With a huge abundance of game and extraordinary scenery Southern Tanzania should be far busier than it is.

 
Walking with Giraffes.jpg

Selous Game Reserve

The Selous, occupying an enormous land area of 55,000 sq.km. is the largest Game Reserve in Africa. The Reserve is one of Africa’s greatest wilderness, where the forest and bush are untamed and the animals unmolested by man. The Rufiji River system which flows through the Reserve, flooding it during rain season, further limits human trespass into this animal kingdom which boasts of over a million wild animals including some of the biggest population of elephants in the world.

 

GJS & Elephant.JPG

Ruaha National Park

Covering 18,000 sq.km. this relatively new and undisturbed Park is one of Tanzania’s largest elephant sanctuaries.

Its name derives from the great Ruaha River which flows along its entire eastern border creating spectacular gorges and scenery. Hippo, crocodile and fish inhabit the river. The Park is rich in all forms of wildlife,except some of the typical plains animals such as Thomson’s gazelle,wildebeest and topi whose range does not extend into this area.

 

 

_GJS0694.JPG

Katavi National Park

Filling the floor of the Rukwa Valley – a minor fault of the western rift – Katavi National Park spans over a million acres. From the escarpments, fragile rivers run down through Tamarind, Fig and Albida forests to feed vast floodplains. Across these plains run the last great herds of buffalo in East Africa. Hippopotamus mass along the creeks, grazing and sparring in the high heat of the day; elephant shake fruit from the great borassus palms. This truly is the land of the megaherbivores.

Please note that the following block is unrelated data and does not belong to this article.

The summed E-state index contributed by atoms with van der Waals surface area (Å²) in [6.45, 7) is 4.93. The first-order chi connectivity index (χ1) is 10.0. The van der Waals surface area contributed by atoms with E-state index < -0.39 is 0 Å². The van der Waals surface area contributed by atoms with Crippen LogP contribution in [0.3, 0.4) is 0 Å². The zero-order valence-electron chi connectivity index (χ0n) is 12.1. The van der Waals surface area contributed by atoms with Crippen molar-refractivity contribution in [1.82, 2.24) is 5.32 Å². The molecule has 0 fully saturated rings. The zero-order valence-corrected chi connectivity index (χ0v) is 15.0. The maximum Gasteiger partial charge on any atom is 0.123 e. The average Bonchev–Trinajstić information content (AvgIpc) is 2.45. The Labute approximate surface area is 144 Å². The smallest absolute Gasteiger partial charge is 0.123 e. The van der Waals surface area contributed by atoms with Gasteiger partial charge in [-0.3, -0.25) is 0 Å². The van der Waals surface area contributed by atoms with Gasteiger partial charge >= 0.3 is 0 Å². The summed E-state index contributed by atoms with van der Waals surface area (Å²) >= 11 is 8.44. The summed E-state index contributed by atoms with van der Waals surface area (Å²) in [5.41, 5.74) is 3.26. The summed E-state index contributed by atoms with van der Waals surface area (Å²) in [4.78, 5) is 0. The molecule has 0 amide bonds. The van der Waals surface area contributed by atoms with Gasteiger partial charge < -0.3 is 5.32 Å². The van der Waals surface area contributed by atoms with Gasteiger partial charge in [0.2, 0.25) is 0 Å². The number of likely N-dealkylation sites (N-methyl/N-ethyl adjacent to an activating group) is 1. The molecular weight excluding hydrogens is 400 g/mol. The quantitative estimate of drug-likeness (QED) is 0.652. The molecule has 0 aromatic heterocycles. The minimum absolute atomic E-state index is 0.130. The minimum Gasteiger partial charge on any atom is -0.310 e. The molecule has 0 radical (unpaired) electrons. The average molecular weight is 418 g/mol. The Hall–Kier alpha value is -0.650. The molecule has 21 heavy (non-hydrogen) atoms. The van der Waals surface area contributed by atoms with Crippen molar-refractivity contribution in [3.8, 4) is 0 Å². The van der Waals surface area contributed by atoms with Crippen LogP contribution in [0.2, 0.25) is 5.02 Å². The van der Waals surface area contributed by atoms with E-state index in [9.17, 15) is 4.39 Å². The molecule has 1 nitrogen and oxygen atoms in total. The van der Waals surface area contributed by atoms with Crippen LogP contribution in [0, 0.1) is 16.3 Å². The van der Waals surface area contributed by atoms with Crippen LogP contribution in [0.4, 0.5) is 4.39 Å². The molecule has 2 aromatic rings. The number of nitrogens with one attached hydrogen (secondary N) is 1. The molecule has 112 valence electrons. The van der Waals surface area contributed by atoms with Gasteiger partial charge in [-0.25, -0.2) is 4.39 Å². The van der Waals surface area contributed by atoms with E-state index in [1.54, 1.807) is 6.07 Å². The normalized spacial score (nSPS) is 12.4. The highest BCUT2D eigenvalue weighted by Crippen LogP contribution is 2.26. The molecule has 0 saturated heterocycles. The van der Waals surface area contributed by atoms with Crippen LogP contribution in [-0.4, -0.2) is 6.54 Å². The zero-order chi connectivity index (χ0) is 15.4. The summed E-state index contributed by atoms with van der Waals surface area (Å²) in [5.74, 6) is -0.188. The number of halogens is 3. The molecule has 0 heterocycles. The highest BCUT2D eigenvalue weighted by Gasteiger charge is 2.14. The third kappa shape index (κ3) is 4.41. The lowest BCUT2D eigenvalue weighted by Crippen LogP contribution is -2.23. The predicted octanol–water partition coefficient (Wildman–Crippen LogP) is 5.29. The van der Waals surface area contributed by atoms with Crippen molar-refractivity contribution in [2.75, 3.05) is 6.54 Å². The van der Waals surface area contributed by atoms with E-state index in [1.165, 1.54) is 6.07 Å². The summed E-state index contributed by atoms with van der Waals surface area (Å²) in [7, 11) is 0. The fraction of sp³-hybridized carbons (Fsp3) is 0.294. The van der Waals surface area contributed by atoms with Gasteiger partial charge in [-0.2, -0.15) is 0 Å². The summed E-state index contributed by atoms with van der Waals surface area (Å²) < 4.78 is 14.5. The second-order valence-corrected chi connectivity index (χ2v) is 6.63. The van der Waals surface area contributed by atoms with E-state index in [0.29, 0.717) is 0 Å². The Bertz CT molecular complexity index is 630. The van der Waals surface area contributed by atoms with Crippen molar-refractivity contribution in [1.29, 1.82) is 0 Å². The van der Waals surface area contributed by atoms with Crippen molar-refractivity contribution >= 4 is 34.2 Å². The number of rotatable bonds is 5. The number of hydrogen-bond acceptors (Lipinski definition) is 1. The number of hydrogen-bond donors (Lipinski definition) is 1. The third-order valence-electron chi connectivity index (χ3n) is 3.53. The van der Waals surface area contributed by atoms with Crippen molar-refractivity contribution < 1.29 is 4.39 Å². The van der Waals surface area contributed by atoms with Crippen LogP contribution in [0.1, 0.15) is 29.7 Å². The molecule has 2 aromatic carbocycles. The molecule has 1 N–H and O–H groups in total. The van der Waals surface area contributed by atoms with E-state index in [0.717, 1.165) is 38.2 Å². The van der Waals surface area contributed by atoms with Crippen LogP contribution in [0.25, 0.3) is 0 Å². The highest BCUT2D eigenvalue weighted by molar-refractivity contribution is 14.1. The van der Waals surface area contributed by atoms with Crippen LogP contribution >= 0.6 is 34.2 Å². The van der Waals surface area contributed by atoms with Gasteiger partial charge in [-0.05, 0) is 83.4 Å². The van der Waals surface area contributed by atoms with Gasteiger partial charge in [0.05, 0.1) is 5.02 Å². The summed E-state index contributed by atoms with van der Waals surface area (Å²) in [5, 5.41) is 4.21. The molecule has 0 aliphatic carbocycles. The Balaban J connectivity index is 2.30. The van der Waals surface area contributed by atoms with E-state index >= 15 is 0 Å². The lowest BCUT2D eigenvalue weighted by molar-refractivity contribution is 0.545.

_GJS0228.JPG

Mahale Mountains National Park

150km down the eastern shore of Lake Tanganyika is a mountainous forest island called Mahale National park. The mountains rise up from the water to 2500m, their western slopes carpeted with rich semi-tropical gallery forest; all around, below, is the somewhat monotonous, dry bushland that covers most of western Tanzania. Mahale National Park is home to the Mimikere Group Chimpanzee population – they cover a home range of around 15 square miles. These chimps are completely wild but are habituated to humans.

 

_GJS0381.JPG

Rubondo Island National Park

The Park is situated in the south-western end of Lake Victoria. Covering an area of approximately 93 square miles, the Island has various indigenous animals including hippo, bushbuck, crocodile, marsh mongoose and vervet monkeys. The main attraction among these indigenous species is the sitatunga (antelope).

There are no large predators. The range of habitat (savannah and open woodland to dense forest and papyrus swamps), makes Rubondo a bird watchers paradise. Its population includes both water and forest species – either residents of East and Central Africa or migrants from Europe and South America. Frequently seen are fish eagle, martial eagle, kingfisher, cuckoo, bee-eaters, sunbirds and many different water-fowl.

 

 

For more information on the less visited, stunning landscapes in Southern Tanzania just drop us a message.

Name *
Name